Kieran held the stone up to the light. He could just make out something that looked like a small flame burning inside of it. He put the stone in his pocket. He would have to think about wearing it.
(Kieran has accepted the fact that he's the next king, and that he has these abilities. now he faces a storm brought on by the false ruler, Ciara.)
“This is Ciara’s doing.”
Toren was the first to put words to what Kieran had been thinking for the last few days. Despite the fact that it was almost summer, snow had been coming down for days. At first, they’d all thought it was a surprise storm. But now it was apparent that this was probably an enchanted blizzard.
“If it keeps up,” Riordan said, “we won’t be able to get to Barpeta until next month.”
“I think Kieran could do something about it,” Gilrain said.
Starting small fires and causing a tree to bud were one thing. But what Gilrain was suggesting was beyond Kieran’s abilities. And besides, he hadn’t practiced using his enchantments since leaving Koridoc.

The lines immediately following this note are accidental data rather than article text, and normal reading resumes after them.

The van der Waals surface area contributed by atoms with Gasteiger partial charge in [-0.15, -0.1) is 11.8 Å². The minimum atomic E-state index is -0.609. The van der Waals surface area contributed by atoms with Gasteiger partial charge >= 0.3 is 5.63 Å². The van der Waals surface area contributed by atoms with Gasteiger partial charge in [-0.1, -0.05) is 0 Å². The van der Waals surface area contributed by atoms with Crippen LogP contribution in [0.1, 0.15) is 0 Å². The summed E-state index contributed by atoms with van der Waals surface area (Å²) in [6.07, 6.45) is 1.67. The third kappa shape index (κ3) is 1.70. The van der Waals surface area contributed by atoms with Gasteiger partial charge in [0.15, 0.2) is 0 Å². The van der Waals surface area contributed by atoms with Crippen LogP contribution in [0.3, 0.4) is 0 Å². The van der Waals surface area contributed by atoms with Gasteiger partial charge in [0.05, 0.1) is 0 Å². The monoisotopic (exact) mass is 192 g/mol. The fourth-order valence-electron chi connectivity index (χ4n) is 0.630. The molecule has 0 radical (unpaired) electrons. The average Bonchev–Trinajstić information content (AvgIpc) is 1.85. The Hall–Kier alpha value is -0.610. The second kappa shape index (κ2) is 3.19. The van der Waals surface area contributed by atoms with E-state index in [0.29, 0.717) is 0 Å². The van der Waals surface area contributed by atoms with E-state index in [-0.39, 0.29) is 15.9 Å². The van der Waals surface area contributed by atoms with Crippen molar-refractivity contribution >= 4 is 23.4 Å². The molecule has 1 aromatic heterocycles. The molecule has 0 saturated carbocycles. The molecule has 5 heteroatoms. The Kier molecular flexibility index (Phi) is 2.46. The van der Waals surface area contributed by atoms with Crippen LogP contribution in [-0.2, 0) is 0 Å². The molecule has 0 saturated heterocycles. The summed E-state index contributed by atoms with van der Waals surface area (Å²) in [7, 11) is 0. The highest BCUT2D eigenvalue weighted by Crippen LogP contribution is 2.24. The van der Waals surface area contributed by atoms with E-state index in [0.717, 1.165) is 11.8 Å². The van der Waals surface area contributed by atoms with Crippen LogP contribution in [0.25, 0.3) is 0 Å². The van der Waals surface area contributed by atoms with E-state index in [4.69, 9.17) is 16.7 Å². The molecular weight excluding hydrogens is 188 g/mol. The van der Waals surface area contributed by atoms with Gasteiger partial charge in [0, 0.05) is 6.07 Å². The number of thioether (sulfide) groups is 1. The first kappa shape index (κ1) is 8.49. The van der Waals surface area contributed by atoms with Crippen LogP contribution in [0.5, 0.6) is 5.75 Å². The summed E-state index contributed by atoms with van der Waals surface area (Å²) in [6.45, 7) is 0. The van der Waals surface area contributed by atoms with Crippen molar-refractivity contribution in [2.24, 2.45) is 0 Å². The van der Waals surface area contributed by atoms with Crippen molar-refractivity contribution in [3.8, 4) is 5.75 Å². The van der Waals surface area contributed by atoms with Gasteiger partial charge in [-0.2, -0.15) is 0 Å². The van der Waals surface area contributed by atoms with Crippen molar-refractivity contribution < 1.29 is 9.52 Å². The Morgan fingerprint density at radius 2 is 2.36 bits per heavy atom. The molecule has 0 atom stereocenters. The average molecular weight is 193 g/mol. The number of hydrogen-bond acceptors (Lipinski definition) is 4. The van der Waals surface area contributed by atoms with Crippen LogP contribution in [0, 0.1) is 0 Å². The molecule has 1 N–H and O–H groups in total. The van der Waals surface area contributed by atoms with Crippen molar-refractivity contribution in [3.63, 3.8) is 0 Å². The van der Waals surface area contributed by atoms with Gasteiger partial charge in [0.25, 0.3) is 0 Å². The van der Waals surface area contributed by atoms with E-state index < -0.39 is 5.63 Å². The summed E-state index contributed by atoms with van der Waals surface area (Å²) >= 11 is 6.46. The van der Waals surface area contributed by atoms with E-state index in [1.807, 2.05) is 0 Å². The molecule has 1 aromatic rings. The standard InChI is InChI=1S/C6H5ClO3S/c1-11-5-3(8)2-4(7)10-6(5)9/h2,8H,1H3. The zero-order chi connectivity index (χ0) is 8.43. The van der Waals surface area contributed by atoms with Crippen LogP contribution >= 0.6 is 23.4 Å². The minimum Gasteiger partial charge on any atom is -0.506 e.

Rather than argue with Gilrain, Kieran went outside. Many of the drifts came up to his waist. As he stood looking over the endless field of white, fears he didn’t want to admit swirled in his head like snow flurries.
He wasn’t thinking about Arathor, but suddenly his father was in his mind, once again sensing his thoughts.
You knew this kind of thing could happen. When you walk in who you are, you will be opposed. (this is one of my favorite lines, by the way.)
I just didn’t expect it to come so soon.
You’ll have to be on your guard from now on.
I’ve never done anything this big.
The spell you’ll have to use will take more than your natural abilities. You’ll have to absorb the Keldar stone.
Most of the time Kieran ignored the Keldar stone, just like the ring. He had never quite decided if he wanted to make it part of himself. He knew that if he did, he could never go back to his old life. Becoming one with the stone would change him forever.
to read more about Eldala, visit my Eldala website. there you can find character pictures, trivia, and the first six chapters. there are also teasers for Eldala's sequel, Black Heart.